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tific knowledge that teaches how life is to be protected and prolonged, disease prevented, health heightened, and human existence made more valuable. While at Cambridge they have been assiduous in conserving the more worthless kinds of knowledge and preventing thoroughness in any, in London men have been voluntarily combining to secure the more thorough application of scientific methods to household sanitation. Great multitudes die from unhealthy habitations. Their dwellings are poisoned by noxious emanations that give rise both to slow undermining maladies and to swift malignant diseases. Prominent among these destructive contaminations is sewer-gas, and science has at length grappled with the problem of getting effectually rid of it. It was at first supposed to be an easy task. "Traps" were interposed to prevent the refluence of sewage exhalations, and all was supposed to be well. But disease and death were still rife, and further investigation showed the inefficacy of the mechanical arrangements, and. that "foul gases will pass steadily, continuously, and certainly through water in traps." Yet it can not be for a moment doubted that it is possible to obtain absolute protection in dwellings against sewer-air. The difficulty is to get the ignorant classes (including the educated) to give that serious attention to the subject which its gravity demands. The work must be done by the comparatively few who have mastered the science of the question.

Much has been accomplished by such men in this country as well as abroad. But we observe that they are organizing in London for the most effectual prosecution of this important work. A Sanitary Assurance Association has been formed under the presidency of an eminent physician, Sir Joseph Fayrer, the design of which is to unite the professions of medicine and architecture to secure the thorough supervision of sanitary arrangements and drainage in the houses of the metropolis. It seems not to be a movement of evasion by getting up a cry for more "government inspection," but a voluntary association of qualified men who are ready to meet the responsibilities of the task they undertake. Assuming that defective drainage is a "great enemy to public health," and that "there is a terrible absence of all supervision of sanitary arrangements," the Sanitary Assurance Association will make a careful investigation of the health-conditions of houses, and give certificates to those that are in perfect sanitary order. This will be of most important service to the public, because people generally are incompetent to determine what houses are healthy and what are unhealthy. The names of the men who are foremost in this movement are a guarantee that it will be well directed, and, if it achieves the success that it promises, kindred associations will spring up in many other places. A writer, giving a notice of this organization in "Nature," remarks: "It is surely as necessary to be assured against preventable diseases as it is to be assured against fire, and we see from the preliminary prospectus issued that it is intended to give persons who place their houses on the Assurance Register certificates that their houses are in a satisfactory sanitary condition, and to endorse such certificates from time to time; this latter point is of great importance, as it is only by regular inspection at stated intervals that it is possible to ascertain that all continues to work satisfactorily."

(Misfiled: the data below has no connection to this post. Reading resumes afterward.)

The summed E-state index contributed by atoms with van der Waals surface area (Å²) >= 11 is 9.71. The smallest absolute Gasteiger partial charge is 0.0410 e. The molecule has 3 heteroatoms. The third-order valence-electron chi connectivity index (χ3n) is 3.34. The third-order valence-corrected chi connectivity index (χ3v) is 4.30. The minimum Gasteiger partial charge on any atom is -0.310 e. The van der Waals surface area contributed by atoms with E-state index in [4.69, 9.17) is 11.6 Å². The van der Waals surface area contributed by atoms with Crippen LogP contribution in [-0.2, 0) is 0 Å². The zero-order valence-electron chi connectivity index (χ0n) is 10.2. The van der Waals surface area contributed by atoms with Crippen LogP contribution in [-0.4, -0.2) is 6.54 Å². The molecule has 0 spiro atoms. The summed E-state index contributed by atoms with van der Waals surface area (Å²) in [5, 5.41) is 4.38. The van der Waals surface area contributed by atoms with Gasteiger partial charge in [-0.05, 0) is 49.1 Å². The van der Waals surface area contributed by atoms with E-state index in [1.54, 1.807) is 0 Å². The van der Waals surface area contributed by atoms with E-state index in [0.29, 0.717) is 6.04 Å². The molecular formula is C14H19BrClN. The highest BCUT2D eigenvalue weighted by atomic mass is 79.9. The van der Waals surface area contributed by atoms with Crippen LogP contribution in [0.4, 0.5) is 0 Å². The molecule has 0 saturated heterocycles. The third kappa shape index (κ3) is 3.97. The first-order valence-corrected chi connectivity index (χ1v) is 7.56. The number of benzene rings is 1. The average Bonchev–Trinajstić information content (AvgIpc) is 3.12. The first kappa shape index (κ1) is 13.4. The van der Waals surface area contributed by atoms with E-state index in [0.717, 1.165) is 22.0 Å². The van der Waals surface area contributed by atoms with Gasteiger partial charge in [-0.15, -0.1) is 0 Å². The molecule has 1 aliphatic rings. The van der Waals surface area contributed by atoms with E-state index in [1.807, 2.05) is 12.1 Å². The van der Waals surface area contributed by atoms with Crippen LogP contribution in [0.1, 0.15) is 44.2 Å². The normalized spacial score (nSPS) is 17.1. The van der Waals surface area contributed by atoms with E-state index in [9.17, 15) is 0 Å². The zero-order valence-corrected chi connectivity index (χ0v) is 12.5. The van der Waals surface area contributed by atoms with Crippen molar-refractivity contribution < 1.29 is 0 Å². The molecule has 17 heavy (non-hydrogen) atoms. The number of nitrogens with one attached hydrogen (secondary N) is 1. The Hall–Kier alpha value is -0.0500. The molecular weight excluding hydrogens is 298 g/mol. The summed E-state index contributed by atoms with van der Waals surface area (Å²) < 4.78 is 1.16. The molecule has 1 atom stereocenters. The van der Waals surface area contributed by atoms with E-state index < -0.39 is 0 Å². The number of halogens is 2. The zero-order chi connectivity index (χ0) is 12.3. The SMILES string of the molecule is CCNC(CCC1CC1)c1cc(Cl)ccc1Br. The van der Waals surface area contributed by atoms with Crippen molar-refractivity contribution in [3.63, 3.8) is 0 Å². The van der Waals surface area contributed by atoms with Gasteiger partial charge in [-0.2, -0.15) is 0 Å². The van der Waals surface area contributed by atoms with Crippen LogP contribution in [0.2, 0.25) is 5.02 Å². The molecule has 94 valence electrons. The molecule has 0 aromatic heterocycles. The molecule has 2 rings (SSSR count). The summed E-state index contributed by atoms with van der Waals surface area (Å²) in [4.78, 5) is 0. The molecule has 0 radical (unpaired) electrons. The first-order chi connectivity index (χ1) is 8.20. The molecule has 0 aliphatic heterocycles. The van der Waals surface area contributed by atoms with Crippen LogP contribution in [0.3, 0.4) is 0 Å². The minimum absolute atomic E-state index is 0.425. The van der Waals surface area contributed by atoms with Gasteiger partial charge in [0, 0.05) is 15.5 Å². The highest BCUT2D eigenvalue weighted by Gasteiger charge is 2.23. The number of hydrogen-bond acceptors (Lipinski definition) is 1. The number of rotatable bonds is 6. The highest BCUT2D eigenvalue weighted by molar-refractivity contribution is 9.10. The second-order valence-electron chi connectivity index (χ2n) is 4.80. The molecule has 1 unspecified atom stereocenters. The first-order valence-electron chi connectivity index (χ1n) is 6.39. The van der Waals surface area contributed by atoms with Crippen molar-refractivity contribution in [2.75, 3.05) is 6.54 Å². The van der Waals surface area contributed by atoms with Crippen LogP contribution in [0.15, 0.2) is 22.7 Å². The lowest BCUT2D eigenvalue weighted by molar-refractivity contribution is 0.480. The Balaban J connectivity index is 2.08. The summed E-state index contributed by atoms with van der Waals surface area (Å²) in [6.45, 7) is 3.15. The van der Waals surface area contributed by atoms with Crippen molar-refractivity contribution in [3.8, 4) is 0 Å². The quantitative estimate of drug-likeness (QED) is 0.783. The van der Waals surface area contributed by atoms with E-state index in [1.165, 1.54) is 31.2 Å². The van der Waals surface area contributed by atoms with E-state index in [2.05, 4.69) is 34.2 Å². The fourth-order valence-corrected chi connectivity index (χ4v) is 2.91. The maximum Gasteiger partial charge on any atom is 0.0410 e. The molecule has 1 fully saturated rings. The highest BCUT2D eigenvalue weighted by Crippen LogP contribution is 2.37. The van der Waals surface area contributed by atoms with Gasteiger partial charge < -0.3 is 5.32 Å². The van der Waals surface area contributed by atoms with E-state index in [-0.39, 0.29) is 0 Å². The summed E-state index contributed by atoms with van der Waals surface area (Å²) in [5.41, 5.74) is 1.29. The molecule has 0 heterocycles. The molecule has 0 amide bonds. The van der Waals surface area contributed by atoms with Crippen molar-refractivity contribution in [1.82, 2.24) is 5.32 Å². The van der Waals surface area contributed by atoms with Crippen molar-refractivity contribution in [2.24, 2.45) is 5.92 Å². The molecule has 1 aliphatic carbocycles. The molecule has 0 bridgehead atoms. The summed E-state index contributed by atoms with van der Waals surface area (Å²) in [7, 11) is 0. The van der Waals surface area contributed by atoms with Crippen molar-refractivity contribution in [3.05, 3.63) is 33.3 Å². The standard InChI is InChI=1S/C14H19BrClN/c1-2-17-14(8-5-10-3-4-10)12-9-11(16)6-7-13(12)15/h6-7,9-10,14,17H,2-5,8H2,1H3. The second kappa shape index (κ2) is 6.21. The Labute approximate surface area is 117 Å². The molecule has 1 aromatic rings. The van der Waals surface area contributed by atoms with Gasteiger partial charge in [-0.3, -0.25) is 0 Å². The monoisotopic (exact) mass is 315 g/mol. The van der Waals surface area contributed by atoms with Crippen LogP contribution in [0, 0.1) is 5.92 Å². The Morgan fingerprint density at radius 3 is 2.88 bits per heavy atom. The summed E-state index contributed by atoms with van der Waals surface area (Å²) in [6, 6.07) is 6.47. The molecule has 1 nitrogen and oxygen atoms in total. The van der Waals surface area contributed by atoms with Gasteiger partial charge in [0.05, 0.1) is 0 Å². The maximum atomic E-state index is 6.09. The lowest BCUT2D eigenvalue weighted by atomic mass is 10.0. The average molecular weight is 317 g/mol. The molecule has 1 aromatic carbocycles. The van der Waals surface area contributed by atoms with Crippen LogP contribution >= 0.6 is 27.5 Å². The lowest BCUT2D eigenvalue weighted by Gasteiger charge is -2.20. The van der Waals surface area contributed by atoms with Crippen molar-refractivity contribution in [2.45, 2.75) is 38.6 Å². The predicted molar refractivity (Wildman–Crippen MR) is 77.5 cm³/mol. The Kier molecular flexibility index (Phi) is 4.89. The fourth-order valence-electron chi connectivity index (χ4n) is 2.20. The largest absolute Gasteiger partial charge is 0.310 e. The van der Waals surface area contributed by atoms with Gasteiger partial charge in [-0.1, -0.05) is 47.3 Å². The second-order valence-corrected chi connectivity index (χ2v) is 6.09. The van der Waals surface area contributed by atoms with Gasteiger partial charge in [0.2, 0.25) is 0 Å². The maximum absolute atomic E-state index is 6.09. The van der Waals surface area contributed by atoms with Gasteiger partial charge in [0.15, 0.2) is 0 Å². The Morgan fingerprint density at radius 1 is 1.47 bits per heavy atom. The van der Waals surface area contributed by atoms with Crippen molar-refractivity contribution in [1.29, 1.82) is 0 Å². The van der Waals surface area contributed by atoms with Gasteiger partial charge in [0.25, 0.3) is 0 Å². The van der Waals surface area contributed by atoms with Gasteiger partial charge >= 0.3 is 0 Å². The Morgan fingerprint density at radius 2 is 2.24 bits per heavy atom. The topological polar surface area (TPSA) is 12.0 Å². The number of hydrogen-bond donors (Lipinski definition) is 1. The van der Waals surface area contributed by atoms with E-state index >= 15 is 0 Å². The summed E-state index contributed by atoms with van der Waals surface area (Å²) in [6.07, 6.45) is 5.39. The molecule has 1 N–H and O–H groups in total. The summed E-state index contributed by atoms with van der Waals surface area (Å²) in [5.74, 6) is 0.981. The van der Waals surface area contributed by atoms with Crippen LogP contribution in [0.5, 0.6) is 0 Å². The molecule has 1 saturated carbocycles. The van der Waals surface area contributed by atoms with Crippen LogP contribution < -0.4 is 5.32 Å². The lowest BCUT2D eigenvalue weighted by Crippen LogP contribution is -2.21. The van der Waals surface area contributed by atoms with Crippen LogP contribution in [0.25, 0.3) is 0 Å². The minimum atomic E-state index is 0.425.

We have been much gratified in looking over a modest pamphlet of sixty-two pages that has been sent to us, bearing the title of "Transactions No. 1 of the Ottawa Field-Naturalists' Club." Several young men of that Canadian city, interested in the subject, discussed